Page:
The University of North Florida has been awarded matching State legislative funding of nearly $800K based upon the School of Nursing's (SON) successful healthcare partnerships with Mayo Clinic, HCA Healthcare South Atlantic Division and Baptist Health.      The Florida legislative budget allowance and Linking Industry to Nursing Education (LINE) Fund is contributing to nursing program enhancements including growing scholarships for UNF nursing students, opening the UNF MedNexus Deerwood Simulation Center, developing cohorts of undergraduate nursing students in the UNF accelerated prelicensure program and enhancing the UNF-HCA Simulation Center experience.      This ...

NIH study identifies foods to help pregnant people optimize intake of key nutrients

NIH study identifies foods to help pregnant people optimize intake of key nutrients
Most pregnant people in the U.S. are at risk of not getting enough of six nutrients important to a healthy pregnancy—vitamin A, vitamin D, folate, calcium, iron, and omega-3 fatty acids—from foods alone. Yet finding a combination of foods and supplements that delivers the right amounts of these nutrients without exceeding calorie recommendations or safety limits can be challenging. In a new study published in The Journal of Nutrition, researchers from NIH’s Environmental influences on Child Health Outcomes (ECHO) Program wanted to find low-calorie, nutrient-rich foods that could boost nutrient intake, much like dietary supplements do. They calculated ...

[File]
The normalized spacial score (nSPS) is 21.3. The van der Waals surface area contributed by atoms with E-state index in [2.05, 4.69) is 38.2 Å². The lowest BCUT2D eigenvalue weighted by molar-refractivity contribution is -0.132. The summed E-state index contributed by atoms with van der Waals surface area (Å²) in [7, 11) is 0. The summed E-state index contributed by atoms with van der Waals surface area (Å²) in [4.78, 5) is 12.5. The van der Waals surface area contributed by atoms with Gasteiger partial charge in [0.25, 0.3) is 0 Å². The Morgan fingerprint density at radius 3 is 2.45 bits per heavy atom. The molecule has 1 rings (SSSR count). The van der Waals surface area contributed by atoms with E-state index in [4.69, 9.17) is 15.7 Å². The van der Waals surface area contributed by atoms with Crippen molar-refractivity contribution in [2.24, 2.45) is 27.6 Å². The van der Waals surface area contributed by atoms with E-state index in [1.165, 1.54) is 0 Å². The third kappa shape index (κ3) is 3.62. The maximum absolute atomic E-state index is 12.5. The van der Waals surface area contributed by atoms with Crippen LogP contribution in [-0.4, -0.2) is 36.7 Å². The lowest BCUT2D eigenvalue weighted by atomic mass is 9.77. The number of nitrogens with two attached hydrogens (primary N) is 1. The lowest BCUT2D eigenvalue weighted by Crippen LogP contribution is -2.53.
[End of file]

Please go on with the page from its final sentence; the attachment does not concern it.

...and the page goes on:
Carnegie Mellon University launches WebAssembly Research Center

Carnegie Mellon University has launched the WebAssembly Research Center to harness the potential of the open-source platform. The internet isn't just the internet anymore. Increasingly, users turn to the web to stream videos, play games, shop, edit photos, collaborate with colleagues and more. Those users expect the internet to work seamlessly on everything from a computer to a smartphone. To make that happen means juggling code in different languages written for different platforms. WebAssembly (Wasm) was created to do just that. "Ultimately, all software could one day run on WebAssembly," said Ben Titzer, director ...

Racial discrimination among teens linked to unhealthy stress hormone levels

Audio Scientists already know that the stress caused by racial discrimination is related to a host of chronic health conditions, but less is known about which types of discrimination are most harmful.    To answer that question, researchers at the University of Michigan School of Kinesiology surveyed 100 adolescents aged 13-19, who had obesity or who were overweight, about their experiences with institutional, peer, educational and cumulative discrimination.    They measured their salivary cortisol ...

Psychological aspects of erectile dysfunction deserve more attention, health scientists say

Washington, DC (September 27, 2023) -- Personality traits and mental health problems are among the factors linked to erectile dysfunction (ED), a condition that affects up to 80% of men over the age of 60. But researchers often overlook these psychological causes and their treatments in favor of biological components of ED, according to a new article in Current Directions in Psychological Science.  In a review of existing research, Mark S. Allen, Alex M. Wood (Leeds Trinity University), and David Sheffield ...

Ochsner Health named to Newsweek’s America’s Greatest Workplaces for Parents and Families 2023